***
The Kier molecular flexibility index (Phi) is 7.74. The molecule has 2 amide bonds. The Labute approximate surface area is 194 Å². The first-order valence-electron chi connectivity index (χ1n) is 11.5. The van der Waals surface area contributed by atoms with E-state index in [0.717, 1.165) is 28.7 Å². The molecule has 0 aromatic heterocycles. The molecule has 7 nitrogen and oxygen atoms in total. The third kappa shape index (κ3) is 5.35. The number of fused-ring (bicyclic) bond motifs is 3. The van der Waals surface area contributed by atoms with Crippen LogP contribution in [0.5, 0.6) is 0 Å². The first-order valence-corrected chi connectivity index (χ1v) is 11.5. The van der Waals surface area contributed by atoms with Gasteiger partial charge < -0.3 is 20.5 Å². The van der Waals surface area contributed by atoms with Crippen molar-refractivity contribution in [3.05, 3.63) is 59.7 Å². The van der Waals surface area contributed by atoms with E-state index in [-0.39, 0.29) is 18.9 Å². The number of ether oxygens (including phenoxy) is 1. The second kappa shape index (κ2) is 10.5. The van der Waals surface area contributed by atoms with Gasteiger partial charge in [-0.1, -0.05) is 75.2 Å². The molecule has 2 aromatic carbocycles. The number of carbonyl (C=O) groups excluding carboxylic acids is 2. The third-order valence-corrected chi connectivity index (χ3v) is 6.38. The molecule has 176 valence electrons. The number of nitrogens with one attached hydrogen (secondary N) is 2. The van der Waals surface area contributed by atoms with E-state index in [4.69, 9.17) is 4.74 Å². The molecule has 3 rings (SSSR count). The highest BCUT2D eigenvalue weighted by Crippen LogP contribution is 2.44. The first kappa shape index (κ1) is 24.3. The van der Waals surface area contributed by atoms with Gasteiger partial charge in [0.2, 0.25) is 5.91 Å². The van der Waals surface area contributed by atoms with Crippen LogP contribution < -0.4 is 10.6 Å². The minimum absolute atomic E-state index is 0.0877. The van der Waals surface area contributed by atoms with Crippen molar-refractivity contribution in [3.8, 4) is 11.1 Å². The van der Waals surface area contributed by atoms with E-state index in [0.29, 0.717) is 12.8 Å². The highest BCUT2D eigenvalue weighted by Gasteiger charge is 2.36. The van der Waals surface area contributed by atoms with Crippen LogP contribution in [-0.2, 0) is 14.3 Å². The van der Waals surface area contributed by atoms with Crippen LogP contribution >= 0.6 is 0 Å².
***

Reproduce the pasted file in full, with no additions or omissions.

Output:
The Kier molecular flexibility index (Phi) is 7.74. The molecule has 2 amide bonds. The Labute approximate surface area is 194 Å². The first-order valence-electron chi connectivity index (χ1n) is 11.5. The van der Waals surface area contributed by atoms with E-state index in [0.717, 1.165) is 28.7 Å². The molecule has 0 aromatic heterocycles. The molecule has 7 nitrogen and oxygen atoms in total. The third kappa shape index (κ3) is 5.35. The number of fused-ring (bicyclic) bond motifs is 3. The van der Waals surface area contributed by atoms with Crippen LogP contribution in [0.5, 0.6) is 0 Å². The first-order valence-corrected chi connectivity index (χ1v) is 11.5. The van der Waals surface area contributed by atoms with Gasteiger partial charge < -0.3 is 20.5 Å². The van der Waals surface area contributed by atoms with Crippen molar-refractivity contribution in [3.05, 3.63) is 59.7 Å². The van der Waals surface area contributed by atoms with E-state index in [-0.39, 0.29) is 18.9 Å². The number of ether oxygens (including phenoxy) is 1. The second kappa shape index (κ2) is 10.5. The van der Waals surface area contributed by atoms with Gasteiger partial charge in [-0.1, -0.05) is 75.2 Å². The molecule has 2 aromatic carbocycles. The number of carbonyl (C=O) groups excluding carboxylic acids is 2. The third-order valence-corrected chi connectivity index (χ3v) is 6.38. The molecule has 176 valence electrons. The number of nitrogens with one attached hydrogen (secondary N) is 2. The van der Waals surface area contributed by atoms with E-state index in [4.69, 9.17) is 4.74 Å². The molecule has 3 rings (SSSR count). The highest BCUT2D eigenvalue weighted by Crippen LogP contribution is 2.44. The first kappa shape index (κ1) is 24.3. The van der Waals surface area contributed by atoms with Gasteiger partial charge in [0.2, 0.25) is 5.91 Å². The van der Waals surface area contributed by atoms with Crippen LogP contribution < -0.4 is 10.6 Å². The minimum absolute atomic E-state index is 0.0877. The van der Waals surface area contributed by atoms with Crippen molar-refractivity contribution in [3.8, 4) is 11.1 Å². The van der Waals surface area contributed by atoms with E-state index in [0.29, 0.717) is 12.8 Å². The highest BCUT2D eigenvalue weighted by Gasteiger charge is 2.36. The van der Waals surface area contributed by atoms with Crippen LogP contribution in [-0.2, 0) is 14.3 Å². The van der Waals surface area contributed by atoms with Crippen LogP contribution >= 0.6 is 0 Å².